The Three Sisters Two-Thirds Marathon
North Sister Southeast and Southwest Ridges and Middle Sister North and South Ridges

With a not so great forecast for the mountains of Washington, I started looking south for a Memorial Day weekend outing. The forecast for the Oregon Cascades was at best only slightly better, but my past trips have lead me to believe that mostly cloudy in Oregon is dryer than mostly cloudy in Washington, so Oregon it was. There seems to be nothing in the way of alpine routes in the Oregon Cascades that isn't on a volcano, but I was going to need more than just one to make me feel like I had actually used my three day weekend wisely.  It only made sense to try to climb all three of the Three Sisters in a day, a feat known as a Three Sisters Marathon.

"Did someone say Three Sisters Marathon?"

I got in touch with John Mefford, who I had climbed Rainier and Baker with last year and had contacted me a few weeks ago about doing a climb, and he was interested in the trip. We made a plan to drive down on Saturday, sleep at the trailhead and get an early start on the marathon on Sunday. We originally thought we would start at the Obsidian Trailhead near McKenzie Pass, but after a call to the Ranger Station on Saturday morning I was informed that the highway over McKenzie Pass was still closed by snow. The good news was that the Pole Creek Trailhead was accessible on the east side of North Sister. I was a bit surprised that the 5300' Pole Creek Trailhead at the end of FSR 15 was melted out while the 4800' Obsidian Trailhead on The McKenzie Highway (OR State 242) less than 9 miles away (cross country miles) was still closed by snow. Having read that the east side of the Three Sisters Wilderness receives 40 inches of precipitation per year while the west side receives 100 inches, I guess I shouldn't have been that surprised by the difference in snow line elevations. For information on the wilderness area, contact the McKenzie Ranger District (west side) or Sister Ranger District  (east side), don't expect to find much current information on the web.

McKenzie Ranger District
57600 Mckenzie Hwy
McKenzie Bridge, Oregon 97413
(541) 822-3381
Sisters Ranger District
100 Pine St
PO Box 249
Sister, Oregon. 97759
(541) 549-7700

We arrived in Sisters  a few minutes after 4:00pm on Saturday to find the ranger station closed and just about everything else getting ready to. Sisters is a very touristy town that seems to have overlooked it best resource-volcanoes. If you are looking for antiques or a gift for that someone special, you are in luck. If you are looking for information on climbing, hiking or skiing in the area, get to the ranger station before it closes so that you can at least get their typical overly conservative opinions. We decided to drive up to the trailhead to check it out. The 11 mile drive from Sisters is on a well maintained, partially paved, partially gravel road. There was nothing to see at the trailhead other than it was packed with cars, a sight we could have lived without. We assumed that this meant there were a lot of people in the wilderness area.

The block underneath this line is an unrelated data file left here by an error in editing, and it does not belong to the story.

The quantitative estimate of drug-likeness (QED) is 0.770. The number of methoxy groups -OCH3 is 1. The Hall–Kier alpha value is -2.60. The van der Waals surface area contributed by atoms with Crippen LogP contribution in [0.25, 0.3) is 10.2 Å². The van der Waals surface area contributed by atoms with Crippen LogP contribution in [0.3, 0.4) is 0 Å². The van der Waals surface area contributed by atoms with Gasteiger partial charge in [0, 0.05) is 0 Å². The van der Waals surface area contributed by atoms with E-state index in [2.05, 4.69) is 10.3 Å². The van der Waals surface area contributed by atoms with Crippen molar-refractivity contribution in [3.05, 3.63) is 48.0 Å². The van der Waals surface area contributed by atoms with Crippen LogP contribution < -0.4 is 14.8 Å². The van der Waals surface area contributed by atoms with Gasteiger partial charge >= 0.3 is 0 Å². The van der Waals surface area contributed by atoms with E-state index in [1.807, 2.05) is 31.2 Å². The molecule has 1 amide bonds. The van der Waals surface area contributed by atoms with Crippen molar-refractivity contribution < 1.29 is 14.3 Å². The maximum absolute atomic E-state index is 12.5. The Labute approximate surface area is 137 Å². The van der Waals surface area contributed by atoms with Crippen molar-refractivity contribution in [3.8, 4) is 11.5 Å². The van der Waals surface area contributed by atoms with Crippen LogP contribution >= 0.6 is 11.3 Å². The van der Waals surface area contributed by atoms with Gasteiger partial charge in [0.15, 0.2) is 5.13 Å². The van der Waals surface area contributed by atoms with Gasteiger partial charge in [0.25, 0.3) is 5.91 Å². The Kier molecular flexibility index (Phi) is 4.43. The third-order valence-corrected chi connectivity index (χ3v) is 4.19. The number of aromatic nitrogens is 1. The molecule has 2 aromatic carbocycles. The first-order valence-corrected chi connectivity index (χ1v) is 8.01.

We decided to head back to town, but on the way stopped to check out the "Sisters Cow Camp." After kicking up fine volcano dust on the dry loop road lined with people sitting around in lawn chairs, RVs and horse trailers that faded into the dust cloud as we drove by, we realized what the cow camp was all about. I wanted to drive the dusty loop again, this time faster, but apparently John didn't want to have the other taillight in his car broken out so we headed back to town. After a complete tour of Sisters (15 minutes on foot), we stopped at Bronco Billy's for some food before returning to the trailhead.

North Sister (aka Faith)-SE and SW Ridges

We awoke at 3:00am and were on FST 4072 around 3:35am. The first mile was mostly melted out, but by 6000', at 1.9 miles,  we were in deep snow at the crossing of Soap Creek and the junction with FST 4074. After crossing the stream we continued on 4074 and made our way toward the base of the the SW Ridge, the ridge we would take nearly to the top of the North Sister. North Sister is the most difficult of the Three Sisters. This route features a steep exposed traverse at the top of the South Ridge followed by a longer, equally steep and exposed traverse around the west side of the summit pinnacle to a gully known as the "Bowling Alley" where we expected to find snow and ice mixed with class 4 rock leading nearly to the summit. It made sense to climb North Sister first since we could be there when the snow was still firm, we would still be reasonably rested and because it would take the longest.